by Shawn Pfautsch and Jessica Ridenour
When Chicago Children’s Theatre asked us to write a nature story about Chicago, the first place we thought of was North Pond. Shawn has birded there for 20 years, in fact it was one of the first places he birded when he moved to Chicago. Over the years, we’ve run into all sizes and shapes of birds, muskrats, turtles, butterflies and plants there. In fact, having a surprising encounter with nature at North Pond is as easy as taking your ear buds out and waiting a few moments.
After the stay-at-home order was lifted last year, it was one of the first places Shawn went to outside of our apartment. During that trip to North Pond in May, he heard a large bird fly overhead and when he looked up, he realized he was standing directly beneath a pair of Green Herons in their nest. They saw him and froze, a skill that typically makes them hard to see. He backed away, took a few quick photos, and went on his way to give them some privacy.
Flash forward to August, when we were invited to join some friends for a walk around North Pond. One of our friends, the mother of an energetic eighteen-month-old, was regularly travelling to the park to watch the ducks from afar and generally burn off some energy. We ran around a bit on the lawn and began a leisurely, socially distant stroll. After we walked over the bridge by the nature museum, our friend glanced toward the pond and suddenly said a string of words that her son is thankfully too young to repeat. Staring back at her from the branches of a small tree, mere feet from her face, was a gangly young Green Heron. It was easily as scared of her as she was of it. She and the bird stood frozen with mutual fear while we explained that the bird was just a baby, probably from the nest Shawn had seen a few months prior.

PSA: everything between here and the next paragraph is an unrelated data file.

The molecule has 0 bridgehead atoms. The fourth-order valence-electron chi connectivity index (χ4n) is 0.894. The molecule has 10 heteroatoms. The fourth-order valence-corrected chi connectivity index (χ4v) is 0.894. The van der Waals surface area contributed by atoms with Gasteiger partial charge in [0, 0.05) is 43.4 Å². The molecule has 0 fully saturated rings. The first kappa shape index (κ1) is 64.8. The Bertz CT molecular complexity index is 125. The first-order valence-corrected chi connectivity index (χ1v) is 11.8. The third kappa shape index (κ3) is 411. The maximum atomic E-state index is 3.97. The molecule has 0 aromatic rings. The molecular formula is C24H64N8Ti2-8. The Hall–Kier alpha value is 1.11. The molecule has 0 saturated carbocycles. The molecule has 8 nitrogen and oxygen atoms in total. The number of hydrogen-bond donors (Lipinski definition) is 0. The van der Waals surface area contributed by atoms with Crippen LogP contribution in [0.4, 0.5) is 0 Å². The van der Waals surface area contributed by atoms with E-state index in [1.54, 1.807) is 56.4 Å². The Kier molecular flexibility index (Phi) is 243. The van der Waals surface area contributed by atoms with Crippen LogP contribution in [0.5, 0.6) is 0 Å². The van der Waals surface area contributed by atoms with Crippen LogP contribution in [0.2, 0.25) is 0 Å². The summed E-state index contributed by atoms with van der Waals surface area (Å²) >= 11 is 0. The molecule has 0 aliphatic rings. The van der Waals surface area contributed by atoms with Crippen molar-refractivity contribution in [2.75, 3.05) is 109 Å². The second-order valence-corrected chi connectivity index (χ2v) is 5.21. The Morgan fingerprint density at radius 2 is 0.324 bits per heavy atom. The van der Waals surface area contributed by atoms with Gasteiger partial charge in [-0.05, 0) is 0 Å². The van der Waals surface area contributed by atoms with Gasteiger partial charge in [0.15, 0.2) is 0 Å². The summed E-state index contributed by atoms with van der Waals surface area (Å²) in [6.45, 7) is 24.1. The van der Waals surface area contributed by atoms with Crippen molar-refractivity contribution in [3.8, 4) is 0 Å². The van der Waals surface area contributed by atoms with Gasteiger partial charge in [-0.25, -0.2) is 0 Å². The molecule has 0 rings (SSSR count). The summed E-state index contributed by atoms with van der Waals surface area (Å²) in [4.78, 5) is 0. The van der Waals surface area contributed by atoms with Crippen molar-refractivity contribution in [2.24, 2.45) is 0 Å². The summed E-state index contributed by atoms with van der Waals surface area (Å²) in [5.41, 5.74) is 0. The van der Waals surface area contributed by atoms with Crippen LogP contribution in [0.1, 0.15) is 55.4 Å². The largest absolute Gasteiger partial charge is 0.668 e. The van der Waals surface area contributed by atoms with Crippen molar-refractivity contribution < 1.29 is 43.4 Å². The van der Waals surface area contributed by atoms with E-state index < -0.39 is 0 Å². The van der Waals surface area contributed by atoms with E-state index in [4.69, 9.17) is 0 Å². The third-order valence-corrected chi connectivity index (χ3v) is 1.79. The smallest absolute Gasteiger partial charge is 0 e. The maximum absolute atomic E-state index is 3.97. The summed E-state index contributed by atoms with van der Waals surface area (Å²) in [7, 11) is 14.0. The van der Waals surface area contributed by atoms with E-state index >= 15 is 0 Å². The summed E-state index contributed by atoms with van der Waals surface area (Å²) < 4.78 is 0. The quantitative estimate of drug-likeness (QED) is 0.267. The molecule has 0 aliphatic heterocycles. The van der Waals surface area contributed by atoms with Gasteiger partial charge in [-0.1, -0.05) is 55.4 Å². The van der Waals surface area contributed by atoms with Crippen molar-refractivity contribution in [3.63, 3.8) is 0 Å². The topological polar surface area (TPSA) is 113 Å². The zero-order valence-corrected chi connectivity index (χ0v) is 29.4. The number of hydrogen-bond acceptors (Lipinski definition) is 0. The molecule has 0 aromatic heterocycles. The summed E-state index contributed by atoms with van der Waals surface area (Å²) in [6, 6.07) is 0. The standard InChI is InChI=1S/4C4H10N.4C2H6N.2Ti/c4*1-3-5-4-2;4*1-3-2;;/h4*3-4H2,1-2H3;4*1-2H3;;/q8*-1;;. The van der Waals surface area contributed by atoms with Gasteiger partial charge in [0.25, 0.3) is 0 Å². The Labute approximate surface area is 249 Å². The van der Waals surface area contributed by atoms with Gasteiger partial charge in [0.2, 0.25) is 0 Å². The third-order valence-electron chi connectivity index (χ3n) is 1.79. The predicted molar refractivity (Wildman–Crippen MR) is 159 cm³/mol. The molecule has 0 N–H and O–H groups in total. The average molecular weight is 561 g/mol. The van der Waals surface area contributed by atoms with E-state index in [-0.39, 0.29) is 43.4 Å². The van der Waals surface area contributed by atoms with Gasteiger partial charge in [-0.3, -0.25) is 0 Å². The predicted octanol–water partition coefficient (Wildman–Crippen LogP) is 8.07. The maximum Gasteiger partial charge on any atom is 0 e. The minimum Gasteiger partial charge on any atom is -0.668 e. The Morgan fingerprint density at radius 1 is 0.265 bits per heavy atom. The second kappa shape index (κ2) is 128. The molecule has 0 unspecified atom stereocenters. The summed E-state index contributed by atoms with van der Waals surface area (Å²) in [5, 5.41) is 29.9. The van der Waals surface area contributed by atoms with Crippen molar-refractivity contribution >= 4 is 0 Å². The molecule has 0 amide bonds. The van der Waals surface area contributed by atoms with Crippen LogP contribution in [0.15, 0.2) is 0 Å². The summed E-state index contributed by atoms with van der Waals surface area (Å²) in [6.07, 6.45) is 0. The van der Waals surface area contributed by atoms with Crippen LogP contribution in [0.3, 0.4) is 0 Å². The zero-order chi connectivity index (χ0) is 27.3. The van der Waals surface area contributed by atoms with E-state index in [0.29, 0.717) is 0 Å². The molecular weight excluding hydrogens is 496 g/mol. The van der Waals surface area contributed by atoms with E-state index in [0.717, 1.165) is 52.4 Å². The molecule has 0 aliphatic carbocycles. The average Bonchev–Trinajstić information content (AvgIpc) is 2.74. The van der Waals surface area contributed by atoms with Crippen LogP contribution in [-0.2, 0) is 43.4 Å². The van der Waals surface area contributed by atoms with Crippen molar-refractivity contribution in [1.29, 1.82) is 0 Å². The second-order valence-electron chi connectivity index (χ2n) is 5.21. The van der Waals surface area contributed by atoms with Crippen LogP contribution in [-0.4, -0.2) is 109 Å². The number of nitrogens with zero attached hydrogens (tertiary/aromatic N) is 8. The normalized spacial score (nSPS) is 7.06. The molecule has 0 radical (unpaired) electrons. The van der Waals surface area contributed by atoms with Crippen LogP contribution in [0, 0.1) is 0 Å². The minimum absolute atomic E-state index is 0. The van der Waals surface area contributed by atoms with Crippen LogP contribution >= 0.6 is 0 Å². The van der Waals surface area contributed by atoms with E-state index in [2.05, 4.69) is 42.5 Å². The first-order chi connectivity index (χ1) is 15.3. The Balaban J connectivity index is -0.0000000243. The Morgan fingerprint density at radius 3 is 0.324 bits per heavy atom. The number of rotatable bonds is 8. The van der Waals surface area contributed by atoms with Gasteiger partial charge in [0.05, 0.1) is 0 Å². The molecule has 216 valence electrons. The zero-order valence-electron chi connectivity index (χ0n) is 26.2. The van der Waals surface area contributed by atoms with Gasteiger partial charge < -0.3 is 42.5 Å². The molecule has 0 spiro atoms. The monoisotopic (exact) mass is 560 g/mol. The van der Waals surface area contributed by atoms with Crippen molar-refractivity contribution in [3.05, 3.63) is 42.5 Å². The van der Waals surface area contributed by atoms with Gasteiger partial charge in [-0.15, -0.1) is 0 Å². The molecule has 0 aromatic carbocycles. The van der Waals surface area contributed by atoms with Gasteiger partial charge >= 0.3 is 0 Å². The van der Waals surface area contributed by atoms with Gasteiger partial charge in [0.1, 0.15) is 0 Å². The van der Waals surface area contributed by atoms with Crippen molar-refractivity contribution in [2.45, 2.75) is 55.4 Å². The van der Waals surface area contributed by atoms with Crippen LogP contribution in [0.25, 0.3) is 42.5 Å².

When Jaqcui Russell from Chicago Children’s Theatre called just a few days later and asked if we had any stories that we’d like to tell about a neighborhood park in Chicago, we thought of that little heron. We thought about how hard it was to make it all that way from its nest up by the restaurant to that tree near Fullerton. We thought about how much scarier the world had become every time we left our nest in Belmont Gardens. Then, we put all those fears (and also our hopes) into The Green Heron: or, Should I be Scared?.
The chain of events that brought us to writing The Green Heron shows why North Pond is such a special place. A birder stumbles upon a secretive heron in the middle of the city. A parent enjoys the open spaces and accessible nature with their young child. Friends meet up for a scenic and peaceful walk. Nature surprises you.
Chicago Children’s Theatre developed Walkie Talkies to serve as self-guided audio tours of Chicago’s unique neighborhoods. Visit the Chicago Children’s Theatre website to enjoy “The Green Heron” and other unique works for families.